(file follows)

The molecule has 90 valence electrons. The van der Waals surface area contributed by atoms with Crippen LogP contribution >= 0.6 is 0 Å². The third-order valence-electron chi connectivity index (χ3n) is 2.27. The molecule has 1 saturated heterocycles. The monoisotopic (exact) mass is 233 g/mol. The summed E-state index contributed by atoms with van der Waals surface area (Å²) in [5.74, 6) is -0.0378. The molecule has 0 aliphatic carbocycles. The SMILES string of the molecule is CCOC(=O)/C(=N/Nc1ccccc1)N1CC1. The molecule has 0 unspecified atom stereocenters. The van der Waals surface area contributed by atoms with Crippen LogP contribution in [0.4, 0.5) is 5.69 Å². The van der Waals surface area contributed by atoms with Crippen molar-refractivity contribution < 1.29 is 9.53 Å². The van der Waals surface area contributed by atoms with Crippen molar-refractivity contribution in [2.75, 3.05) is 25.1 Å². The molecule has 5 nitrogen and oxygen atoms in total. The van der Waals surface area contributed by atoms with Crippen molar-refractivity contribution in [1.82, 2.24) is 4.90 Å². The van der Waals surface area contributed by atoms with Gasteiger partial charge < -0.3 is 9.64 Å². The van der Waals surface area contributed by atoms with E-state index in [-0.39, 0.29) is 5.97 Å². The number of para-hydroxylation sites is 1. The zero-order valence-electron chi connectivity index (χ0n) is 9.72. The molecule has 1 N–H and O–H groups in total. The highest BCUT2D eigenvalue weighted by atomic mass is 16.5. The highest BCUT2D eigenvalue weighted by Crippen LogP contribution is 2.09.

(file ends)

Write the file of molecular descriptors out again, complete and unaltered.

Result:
The molecule has 90 valence electrons. The van der Waals surface area contributed by atoms with Crippen LogP contribution >= 0.6 is 0 Å². The third-order valence-electron chi connectivity index (χ3n) is 2.27. The molecule has 1 saturated heterocycles. The monoisotopic (exact) mass is 233 g/mol. The summed E-state index contributed by atoms with van der Waals surface area (Å²) in [5.74, 6) is -0.0378. The molecule has 0 aliphatic carbocycles. The SMILES string of the molecule is CCOC(=O)/C(=N/Nc1ccccc1)N1CC1. The molecule has 0 unspecified atom stereocenters. The van der Waals surface area contributed by atoms with Crippen LogP contribution in [0.4, 0.5) is 5.69 Å². The van der Waals surface area contributed by atoms with Crippen molar-refractivity contribution < 1.29 is 9.53 Å². The van der Waals surface area contributed by atoms with Crippen molar-refractivity contribution in [2.75, 3.05) is 25.1 Å². The molecule has 5 nitrogen and oxygen atoms in total. The van der Waals surface area contributed by atoms with Crippen molar-refractivity contribution in [1.82, 2.24) is 4.90 Å². The van der Waals surface area contributed by atoms with Gasteiger partial charge < -0.3 is 9.64 Å². The van der Waals surface area contributed by atoms with E-state index in [-0.39, 0.29) is 5.97 Å². The number of para-hydroxylation sites is 1. The zero-order valence-electron chi connectivity index (χ0n) is 9.72. The molecule has 1 N–H and O–H groups in total. The highest BCUT2D eigenvalue weighted by atomic mass is 16.5. The highest BCUT2D eigenvalue weighted by Crippen LogP contribution is 2.09.